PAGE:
Conditions favor the birds and inspire hope for Washington’s 2020 pheasant season
By Andy Fondrick, Digital Marketing Specialist at Pheasants Forever
Editor’s Note: If you’re reading this forecast, you must hunt pheasants. If you hunt pheasants and don’t belong to Pheasants Forever or you need to renew, it’s time. Since inception, PF has impacted over 19 million acres of habitat, and created over 200,000 acres of permanently public wild places to hunt and recreate. Upland habitat, public lands and hunting heritage need you. Join, renew or extend and for a limited time get a sweet PF Field Hoodie to boot!
Favorable conditions through much of the winter and summer months should have helped upland birds make it through a wet spring. Washington will provide some potential hot spots for hunters looking to chase pheasants in the Pacific Northwest this season.
WEATHER AND CONDITIONS
Washington’s pheasants and other upland birds should have benefitted from a relatively mild and short winter. Once the wet spring conditions subsided, a much more manageable summer should have helped broods prepare for the fall ahead.
“We had a fair amount of spring precipitation,” says Sarah Garrison, small game and furbearer specialist with the Washington Department of Fish and Wildlife. “This could have resulted in higher brood failure due to hypothermia if precipitation was poorly timed with the hatch. However, the spring rains resulted in good plant growth and insect production, so forage conditions were good for broods this summer.”
HABITAT, BROODS AND COUNTS
Generally forgiving weather conditions have led to a positive outlook for the upcoming season, although there aren’t any counts to provide a more concrete outlook.
According to Garrison, Washington is participating in a multistate collaborative research project with Iowa State University and Pheasants Forever to improve brood survey methodology. Results from these surveys will be available once the project is completed.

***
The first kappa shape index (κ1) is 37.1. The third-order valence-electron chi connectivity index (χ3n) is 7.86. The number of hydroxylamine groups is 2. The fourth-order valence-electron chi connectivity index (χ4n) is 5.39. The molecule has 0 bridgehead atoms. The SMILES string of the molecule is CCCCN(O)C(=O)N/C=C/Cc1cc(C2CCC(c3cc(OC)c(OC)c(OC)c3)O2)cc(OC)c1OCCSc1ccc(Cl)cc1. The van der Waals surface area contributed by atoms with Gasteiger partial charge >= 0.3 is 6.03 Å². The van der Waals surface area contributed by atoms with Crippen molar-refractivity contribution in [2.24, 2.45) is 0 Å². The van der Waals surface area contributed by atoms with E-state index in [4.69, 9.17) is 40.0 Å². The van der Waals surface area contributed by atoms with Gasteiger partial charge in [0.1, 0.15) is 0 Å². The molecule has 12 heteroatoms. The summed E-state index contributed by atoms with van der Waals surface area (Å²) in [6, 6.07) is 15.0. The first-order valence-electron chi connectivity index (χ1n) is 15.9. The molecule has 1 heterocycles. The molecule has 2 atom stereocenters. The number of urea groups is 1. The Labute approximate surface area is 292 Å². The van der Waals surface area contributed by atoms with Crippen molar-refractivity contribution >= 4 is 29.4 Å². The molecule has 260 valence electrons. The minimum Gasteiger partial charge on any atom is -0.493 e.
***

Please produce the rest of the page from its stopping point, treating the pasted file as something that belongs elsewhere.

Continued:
There are a few typical hotspots Garrison would steer an upland hunter looking to chase flushing roosters this fall, especially in the eastern part of the state.
“Grant and Whitman counties see some of our highest pheasant harvest,” Garrison says, “Lincoln, Adams, Franklin, and Walla Walla counties are also among the most productive as well.”
“Western Washington doesn’t have naturally sustaining wild pheasant populations,” Garrison adds. “But our pheasant release program will be operating at normal capacity this year to provide opportunity to western Washington hunters.”
Click here for more information on the Western Washington Pheasant Release Program
Garrison recommends reaching out to landowners and securing access to private lands. You can also click here
to check out some additional options for hunting on private lands in Washington.
Putting some extra miles on the boot treads in search of wily roosters will always go along way in the Pacific Northwest.